You can try your luck downloading and installing AVG antivirus and Spybot S&D to locate the threats - but again, there's no guarantee that this will remove the problem as well. Your best bet is to wipe your hard drive and reinstall your OS and application software to ensure that you have removed the threat completely. Then make a good backup or ghost image of your computer that you can store in "removable storage media" that is kept offline so it doesn't get corrupt or infected. You want to ensure that you download and install all available security updates and patches, if you use IE then upgrade to IE 7.0 with available patches. If you use FireFox, you better believe that there are security flaws there also, and you should follow suit on security patches. If you use a filesharing program, you might want to consider toning down your filesharing activity - a lot of $hitware gets passed around through those types of forums as well.

Seriously, i would advise a wipe and re-install just to be absolutely sure - you'll be happier with your system going back to peak performance and you'll save yourself time | headaches | tears trying to locate the $hitware and be back up and running faster. And be advised that my readings and experience indicates that 1 out of 5 web pages/sites is infected with malware code, trojans, or hijackers and is acting as a birthing canal to propagate the species.
***********************************************************************
Bill Gates recognizes the skills... so i suggest you start there and recognize them too...
***********************************************************************
:: digital.ronin ::

| MCP - ID 5646435, other certifications pending... |

#3 Queen-Evie

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Posted 14 March 2008 - 11:23 AM

If you think you may be infected with malware, the first place to start is in the "Am I Infected? What Do I Do?" forum. This is a centralized place where advanced members and staff can provide initial assistance with malware removal. If your issues cannot be resolved there, then you will receive further instructions as to what you need to do.

Please be patient, I will have a Moderator move your topic to the appropriate forum.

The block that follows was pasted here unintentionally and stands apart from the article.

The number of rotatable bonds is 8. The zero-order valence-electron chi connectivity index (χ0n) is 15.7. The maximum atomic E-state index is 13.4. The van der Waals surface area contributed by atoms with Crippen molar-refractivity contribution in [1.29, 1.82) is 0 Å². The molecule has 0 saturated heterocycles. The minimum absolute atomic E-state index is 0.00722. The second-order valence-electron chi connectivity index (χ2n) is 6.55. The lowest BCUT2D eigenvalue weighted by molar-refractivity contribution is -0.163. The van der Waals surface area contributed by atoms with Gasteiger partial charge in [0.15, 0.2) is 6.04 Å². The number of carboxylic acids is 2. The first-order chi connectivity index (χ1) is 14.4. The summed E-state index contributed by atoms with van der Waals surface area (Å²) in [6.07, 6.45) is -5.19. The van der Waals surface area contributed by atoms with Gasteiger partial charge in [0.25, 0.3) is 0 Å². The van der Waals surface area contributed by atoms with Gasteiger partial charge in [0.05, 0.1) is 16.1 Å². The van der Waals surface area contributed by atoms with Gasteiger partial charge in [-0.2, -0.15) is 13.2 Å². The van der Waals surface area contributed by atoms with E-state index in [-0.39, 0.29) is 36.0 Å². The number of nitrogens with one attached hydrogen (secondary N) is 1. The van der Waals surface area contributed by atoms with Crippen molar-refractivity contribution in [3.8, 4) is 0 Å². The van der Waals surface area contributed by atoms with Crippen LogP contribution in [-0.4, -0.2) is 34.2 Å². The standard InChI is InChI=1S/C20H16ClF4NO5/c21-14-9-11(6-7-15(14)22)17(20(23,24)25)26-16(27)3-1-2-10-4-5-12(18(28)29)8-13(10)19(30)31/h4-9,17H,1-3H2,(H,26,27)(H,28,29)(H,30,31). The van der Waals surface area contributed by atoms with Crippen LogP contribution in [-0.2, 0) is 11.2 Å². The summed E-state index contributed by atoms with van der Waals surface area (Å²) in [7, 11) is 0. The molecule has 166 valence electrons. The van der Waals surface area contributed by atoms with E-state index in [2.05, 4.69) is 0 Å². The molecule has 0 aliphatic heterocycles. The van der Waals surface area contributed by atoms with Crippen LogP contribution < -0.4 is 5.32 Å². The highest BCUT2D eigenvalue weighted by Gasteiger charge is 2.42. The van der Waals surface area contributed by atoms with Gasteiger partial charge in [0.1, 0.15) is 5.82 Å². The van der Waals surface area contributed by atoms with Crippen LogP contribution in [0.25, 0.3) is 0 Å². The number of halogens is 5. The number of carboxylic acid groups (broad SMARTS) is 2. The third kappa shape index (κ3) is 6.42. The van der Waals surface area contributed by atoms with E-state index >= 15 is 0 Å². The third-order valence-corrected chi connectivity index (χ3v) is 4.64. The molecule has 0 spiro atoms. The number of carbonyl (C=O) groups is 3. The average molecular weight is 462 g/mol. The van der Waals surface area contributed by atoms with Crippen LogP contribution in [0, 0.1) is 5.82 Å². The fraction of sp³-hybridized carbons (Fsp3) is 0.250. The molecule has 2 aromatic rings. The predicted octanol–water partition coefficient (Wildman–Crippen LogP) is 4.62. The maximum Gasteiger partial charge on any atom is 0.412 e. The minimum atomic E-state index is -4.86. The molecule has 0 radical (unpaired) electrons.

#4 sack sam allerdyce

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Posted 14 March 2008 - 12:31 PM

i would just like to thank you for taking time to answer my post i seem to have the problem sorted i went to the security hijack this logs and malware removal section and ran house call antivirus it took ages but seemed to do the trick the icon is no longer in my system tray...thanks again :thumbsup:

#5 boopme

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Posted 14 March 2008 - 07:01 PM

If you have removed the malware then:
Now you should Set a New Restore Point to prevent possible reinfection from an old one. Some of the malware you picked up could have been saved in System Restore. Since System Restore is a protected directory, your tools can not access it to delete these bad files which sometimes can reinfect your system. Setting a new restore point AFTER cleaning your system will help prevent this and enable your computer to "roll-back" to a clean working state.

The easiest and safest way to do this is:
  • Go to Start > Programs > Accessories > System Tools and click "System Restore".
  • Choose the radio button marked "Create a Restore Point" on the first screen then click "Next". Give the R.P. a name then click "Create". The new point will be stamped with the current date and time. Keep a log of this so you can find it easily should you need to use System Restore.
  • Then go to Start > Run and type: Cleanmgr
  • Click "OK".
  • Click the "More Options" Tab.
  • Click "Clean Up" in the System Restore section to remove all previous restore points except the newly created one.